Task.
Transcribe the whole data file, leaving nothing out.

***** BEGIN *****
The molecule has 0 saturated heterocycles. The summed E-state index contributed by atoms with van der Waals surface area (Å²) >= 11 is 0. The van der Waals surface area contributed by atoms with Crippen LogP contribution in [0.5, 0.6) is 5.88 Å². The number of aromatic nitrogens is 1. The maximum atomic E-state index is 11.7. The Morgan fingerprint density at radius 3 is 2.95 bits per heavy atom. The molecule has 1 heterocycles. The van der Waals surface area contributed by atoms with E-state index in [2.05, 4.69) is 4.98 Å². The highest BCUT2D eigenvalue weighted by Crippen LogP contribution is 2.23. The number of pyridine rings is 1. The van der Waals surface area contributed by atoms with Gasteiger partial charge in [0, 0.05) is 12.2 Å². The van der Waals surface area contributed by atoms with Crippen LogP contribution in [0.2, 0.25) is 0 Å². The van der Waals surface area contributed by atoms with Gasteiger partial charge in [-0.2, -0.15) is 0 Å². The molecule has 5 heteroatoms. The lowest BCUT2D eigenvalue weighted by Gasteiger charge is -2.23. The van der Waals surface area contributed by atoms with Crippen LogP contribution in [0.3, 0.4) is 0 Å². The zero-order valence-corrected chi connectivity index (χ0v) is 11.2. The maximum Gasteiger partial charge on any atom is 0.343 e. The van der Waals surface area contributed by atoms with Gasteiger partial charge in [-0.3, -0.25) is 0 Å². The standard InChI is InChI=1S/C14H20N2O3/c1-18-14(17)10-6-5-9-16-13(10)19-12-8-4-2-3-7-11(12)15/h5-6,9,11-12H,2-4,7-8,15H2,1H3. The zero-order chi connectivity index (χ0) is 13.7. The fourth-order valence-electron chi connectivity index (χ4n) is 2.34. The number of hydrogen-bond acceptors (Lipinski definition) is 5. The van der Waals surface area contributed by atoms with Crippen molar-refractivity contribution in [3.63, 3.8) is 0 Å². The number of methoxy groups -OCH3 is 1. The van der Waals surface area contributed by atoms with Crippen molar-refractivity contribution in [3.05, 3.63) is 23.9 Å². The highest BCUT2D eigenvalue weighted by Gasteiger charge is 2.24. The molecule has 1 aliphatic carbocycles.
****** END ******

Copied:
The molecule has 0 saturated heterocycles. The summed E-state index contributed by atoms with van der Waals surface area (Å²) >= 11 is 0. The van der Waals surface area contributed by atoms with Crippen LogP contribution in [0.5, 0.6) is 5.88 Å². The number of aromatic nitrogens is 1. The maximum atomic E-state index is 11.7. The Morgan fingerprint density at radius 3 is 2.95 bits per heavy atom. The molecule has 1 heterocycles. The van der Waals surface area contributed by atoms with E-state index in [2.05, 4.69) is 4.98 Å². The highest BCUT2D eigenvalue weighted by Crippen LogP contribution is 2.23. The number of pyridine rings is 1. The van der Waals surface area contributed by atoms with Gasteiger partial charge in [0, 0.05) is 12.2 Å². The van der Waals surface area contributed by atoms with Crippen LogP contribution in [0.2, 0.25) is 0 Å². The van der Waals surface area contributed by atoms with Gasteiger partial charge in [-0.2, -0.15) is 0 Å². The molecule has 5 heteroatoms. The lowest BCUT2D eigenvalue weighted by Gasteiger charge is -2.23. The van der Waals surface area contributed by atoms with Crippen LogP contribution in [0.3, 0.4) is 0 Å². The zero-order valence-corrected chi connectivity index (χ0v) is 11.2. The maximum Gasteiger partial charge on any atom is 0.343 e. The van der Waals surface area contributed by atoms with Gasteiger partial charge in [-0.3, -0.25) is 0 Å². The standard InChI is InChI=1S/C14H20N2O3/c1-18-14(17)10-6-5-9-16-13(10)19-12-8-4-2-3-7-11(12)15/h5-6,9,11-12H,2-4,7-8,15H2,1H3. The zero-order chi connectivity index (χ0) is 13.7. The fourth-order valence-electron chi connectivity index (χ4n) is 2.34. The number of hydrogen-bond acceptors (Lipinski definition) is 5. The van der Waals surface area contributed by atoms with Crippen molar-refractivity contribution in [3.63, 3.8) is 0 Å². The number of methoxy groups -OCH3 is 1. The van der Waals surface area contributed by atoms with Crippen molar-refractivity contribution in [3.05, 3.63) is 23.9 Å². The highest BCUT2D eigenvalue weighted by Gasteiger charge is 2.24. The molecule has 1 aliphatic carbocycles.